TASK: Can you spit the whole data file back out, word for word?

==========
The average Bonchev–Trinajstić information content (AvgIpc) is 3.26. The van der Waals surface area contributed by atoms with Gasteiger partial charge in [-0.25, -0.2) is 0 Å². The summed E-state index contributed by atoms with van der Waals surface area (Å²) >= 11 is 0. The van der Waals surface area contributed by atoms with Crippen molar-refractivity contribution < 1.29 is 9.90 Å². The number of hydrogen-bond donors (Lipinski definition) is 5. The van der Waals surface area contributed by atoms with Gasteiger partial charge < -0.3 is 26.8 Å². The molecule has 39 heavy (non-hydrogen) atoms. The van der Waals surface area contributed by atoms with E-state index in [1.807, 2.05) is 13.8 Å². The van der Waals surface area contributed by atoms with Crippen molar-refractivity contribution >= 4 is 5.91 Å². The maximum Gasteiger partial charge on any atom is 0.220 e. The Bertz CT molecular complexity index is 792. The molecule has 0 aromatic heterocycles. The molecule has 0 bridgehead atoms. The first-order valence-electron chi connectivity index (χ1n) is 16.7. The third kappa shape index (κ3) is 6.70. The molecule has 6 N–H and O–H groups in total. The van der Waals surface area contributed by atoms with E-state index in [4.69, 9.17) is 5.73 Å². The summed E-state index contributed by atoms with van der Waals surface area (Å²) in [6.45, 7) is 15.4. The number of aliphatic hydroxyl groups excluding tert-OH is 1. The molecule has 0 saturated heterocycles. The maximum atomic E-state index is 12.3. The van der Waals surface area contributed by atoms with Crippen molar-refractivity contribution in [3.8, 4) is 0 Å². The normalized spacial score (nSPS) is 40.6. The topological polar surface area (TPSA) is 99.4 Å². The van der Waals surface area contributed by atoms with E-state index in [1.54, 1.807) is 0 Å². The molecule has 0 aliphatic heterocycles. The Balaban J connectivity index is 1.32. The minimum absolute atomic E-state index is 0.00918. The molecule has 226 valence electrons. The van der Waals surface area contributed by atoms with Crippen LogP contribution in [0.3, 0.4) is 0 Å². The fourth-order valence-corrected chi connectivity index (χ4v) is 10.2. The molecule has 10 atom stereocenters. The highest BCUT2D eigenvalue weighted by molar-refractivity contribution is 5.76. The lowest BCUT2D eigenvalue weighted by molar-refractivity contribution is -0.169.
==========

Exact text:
The average Bonchev–Trinajstić information content (AvgIpc) is 3.26. The van der Waals surface area contributed by atoms with Gasteiger partial charge in [-0.25, -0.2) is 0 Å². The summed E-state index contributed by atoms with van der Waals surface area (Å²) >= 11 is 0. The van der Waals surface area contributed by atoms with Crippen molar-refractivity contribution < 1.29 is 9.90 Å². The number of hydrogen-bond donors (Lipinski definition) is 5. The van der Waals surface area contributed by atoms with Gasteiger partial charge < -0.3 is 26.8 Å². The molecule has 39 heavy (non-hydrogen) atoms. The van der Waals surface area contributed by atoms with E-state index in [1.807, 2.05) is 13.8 Å². The van der Waals surface area contributed by atoms with Crippen molar-refractivity contribution >= 4 is 5.91 Å². The maximum Gasteiger partial charge on any atom is 0.220 e. The Bertz CT molecular complexity index is 792. The molecule has 0 aromatic heterocycles. The molecule has 0 bridgehead atoms. The first-order valence-electron chi connectivity index (χ1n) is 16.7. The third kappa shape index (κ3) is 6.70. The molecule has 6 N–H and O–H groups in total. The van der Waals surface area contributed by atoms with E-state index in [4.69, 9.17) is 5.73 Å². The summed E-state index contributed by atoms with van der Waals surface area (Å²) in [6.45, 7) is 15.4. The number of aliphatic hydroxyl groups excluding tert-OH is 1. The molecule has 0 saturated heterocycles. The maximum atomic E-state index is 12.3. The van der Waals surface area contributed by atoms with Crippen molar-refractivity contribution in [3.8, 4) is 0 Å². The normalized spacial score (nSPS) is 40.6. The topological polar surface area (TPSA) is 99.4 Å². The van der Waals surface area contributed by atoms with E-state index in [1.54, 1.807) is 0 Å². The molecule has 0 aliphatic heterocycles. The Balaban J connectivity index is 1.32. The minimum absolute atomic E-state index is 0.00918. The molecule has 226 valence electrons. The van der Waals surface area contributed by atoms with Crippen LogP contribution in [0.3, 0.4) is 0 Å². The fourth-order valence-corrected chi connectivity index (χ4v) is 10.2. The molecule has 10 atom stereocenters. The highest BCUT2D eigenvalue weighted by molar-refractivity contribution is 5.76. The lowest BCUT2D eigenvalue weighted by molar-refractivity contribution is -0.169.